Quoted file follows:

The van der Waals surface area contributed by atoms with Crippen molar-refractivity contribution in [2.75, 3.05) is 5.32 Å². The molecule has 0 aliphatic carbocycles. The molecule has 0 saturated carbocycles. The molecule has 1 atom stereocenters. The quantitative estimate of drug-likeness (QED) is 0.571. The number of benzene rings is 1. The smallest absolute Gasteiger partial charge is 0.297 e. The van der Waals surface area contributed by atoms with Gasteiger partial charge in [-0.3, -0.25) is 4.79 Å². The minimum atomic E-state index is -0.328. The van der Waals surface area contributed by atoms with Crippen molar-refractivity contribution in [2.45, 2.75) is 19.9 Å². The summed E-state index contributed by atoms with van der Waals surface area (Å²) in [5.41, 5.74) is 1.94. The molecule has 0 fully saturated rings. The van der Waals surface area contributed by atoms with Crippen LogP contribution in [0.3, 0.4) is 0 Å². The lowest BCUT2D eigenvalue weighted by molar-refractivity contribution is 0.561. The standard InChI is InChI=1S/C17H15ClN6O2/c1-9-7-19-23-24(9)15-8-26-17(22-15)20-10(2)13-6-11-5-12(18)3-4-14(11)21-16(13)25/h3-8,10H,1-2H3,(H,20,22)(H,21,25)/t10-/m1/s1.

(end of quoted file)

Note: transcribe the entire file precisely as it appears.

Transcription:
The van der Waals surface area contributed by atoms with Crippen molar-refractivity contribution in [2.75, 3.05) is 5.32 Å². The molecule has 0 aliphatic carbocycles. The molecule has 0 saturated carbocycles. The molecule has 1 atom stereocenters. The quantitative estimate of drug-likeness (QED) is 0.571. The number of benzene rings is 1. The smallest absolute Gasteiger partial charge is 0.297 e. The van der Waals surface area contributed by atoms with Gasteiger partial charge in [-0.3, -0.25) is 4.79 Å². The minimum atomic E-state index is -0.328. The van der Waals surface area contributed by atoms with Crippen molar-refractivity contribution in [2.45, 2.75) is 19.9 Å². The summed E-state index contributed by atoms with van der Waals surface area (Å²) in [5.41, 5.74) is 1.94. The molecule has 0 fully saturated rings. The van der Waals surface area contributed by atoms with Crippen LogP contribution in [0.3, 0.4) is 0 Å². The lowest BCUT2D eigenvalue weighted by molar-refractivity contribution is 0.561. The standard InChI is InChI=1S/C17H15ClN6O2/c1-9-7-19-23-24(9)15-8-26-17(22-15)20-10(2)13-6-11-5-12(18)3-4-14(11)21-16(13)25/h3-8,10H,1-2H3,(H,20,22)(H,21,25)/t10-/m1/s1.